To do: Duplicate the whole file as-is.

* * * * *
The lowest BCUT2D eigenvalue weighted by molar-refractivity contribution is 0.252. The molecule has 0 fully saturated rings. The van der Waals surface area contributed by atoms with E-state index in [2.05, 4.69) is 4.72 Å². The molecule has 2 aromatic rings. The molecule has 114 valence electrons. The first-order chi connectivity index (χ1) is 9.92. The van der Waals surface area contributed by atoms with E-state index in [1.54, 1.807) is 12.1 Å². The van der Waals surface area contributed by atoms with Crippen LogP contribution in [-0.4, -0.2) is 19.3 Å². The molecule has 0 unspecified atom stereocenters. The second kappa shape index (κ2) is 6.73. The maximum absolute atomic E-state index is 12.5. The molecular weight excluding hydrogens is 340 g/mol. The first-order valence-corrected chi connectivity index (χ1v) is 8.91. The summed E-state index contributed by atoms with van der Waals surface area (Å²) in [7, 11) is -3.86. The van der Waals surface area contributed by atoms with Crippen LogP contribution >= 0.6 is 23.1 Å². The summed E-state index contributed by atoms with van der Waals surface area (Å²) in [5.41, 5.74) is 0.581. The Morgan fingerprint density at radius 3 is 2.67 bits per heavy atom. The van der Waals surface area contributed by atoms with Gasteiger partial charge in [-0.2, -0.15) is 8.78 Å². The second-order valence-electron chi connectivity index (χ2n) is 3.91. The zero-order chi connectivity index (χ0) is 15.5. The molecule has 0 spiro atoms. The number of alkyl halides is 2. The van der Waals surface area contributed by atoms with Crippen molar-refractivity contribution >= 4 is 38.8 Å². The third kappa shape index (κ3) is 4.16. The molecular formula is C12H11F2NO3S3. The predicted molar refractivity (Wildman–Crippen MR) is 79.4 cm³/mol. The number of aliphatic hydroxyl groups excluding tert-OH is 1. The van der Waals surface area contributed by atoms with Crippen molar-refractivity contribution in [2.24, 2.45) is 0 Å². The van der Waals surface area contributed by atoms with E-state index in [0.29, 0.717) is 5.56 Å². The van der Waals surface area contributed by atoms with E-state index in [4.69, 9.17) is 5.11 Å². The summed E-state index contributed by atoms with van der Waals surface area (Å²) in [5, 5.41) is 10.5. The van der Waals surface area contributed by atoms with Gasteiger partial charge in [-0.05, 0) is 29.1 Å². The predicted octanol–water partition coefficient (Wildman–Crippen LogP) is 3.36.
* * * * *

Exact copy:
The lowest BCUT2D eigenvalue weighted by molar-refractivity contribution is 0.252. The molecule has 0 fully saturated rings. The van der Waals surface area contributed by atoms with E-state index in [2.05, 4.69) is 4.72 Å². The molecule has 2 aromatic rings. The molecule has 114 valence electrons. The first-order chi connectivity index (χ1) is 9.92. The van der Waals surface area contributed by atoms with E-state index in [1.54, 1.807) is 12.1 Å². The van der Waals surface area contributed by atoms with Crippen LogP contribution in [-0.4, -0.2) is 19.3 Å². The molecule has 0 unspecified atom stereocenters. The second kappa shape index (κ2) is 6.73. The maximum absolute atomic E-state index is 12.5. The molecular weight excluding hydrogens is 340 g/mol. The first-order valence-corrected chi connectivity index (χ1v) is 8.91. The summed E-state index contributed by atoms with van der Waals surface area (Å²) in [7, 11) is -3.86. The van der Waals surface area contributed by atoms with Crippen LogP contribution >= 0.6 is 23.1 Å². The summed E-state index contributed by atoms with van der Waals surface area (Å²) in [5.41, 5.74) is 0.581. The Morgan fingerprint density at radius 3 is 2.67 bits per heavy atom. The van der Waals surface area contributed by atoms with Gasteiger partial charge in [-0.2, -0.15) is 8.78 Å². The second-order valence-electron chi connectivity index (χ2n) is 3.91. The zero-order chi connectivity index (χ0) is 15.5. The molecule has 0 spiro atoms. The number of alkyl halides is 2. The van der Waals surface area contributed by atoms with Crippen molar-refractivity contribution >= 4 is 38.8 Å². The third kappa shape index (κ3) is 4.16. The molecular formula is C12H11F2NO3S3. The predicted molar refractivity (Wildman–Crippen MR) is 79.4 cm³/mol. The number of aliphatic hydroxyl groups excluding tert-OH is 1. The van der Waals surface area contributed by atoms with Crippen molar-refractivity contribution in [2.24, 2.45) is 0 Å². The van der Waals surface area contributed by atoms with E-state index in [0.29, 0.717) is 5.56 Å². The van der Waals surface area contributed by atoms with E-state index in [4.69, 9.17) is 5.11 Å². The summed E-state index contributed by atoms with van der Waals surface area (Å²) in [5, 5.41) is 10.5. The van der Waals surface area contributed by atoms with Gasteiger partial charge in [-0.05, 0) is 29.1 Å². The predicted octanol–water partition coefficient (Wildman–Crippen LogP) is 3.36.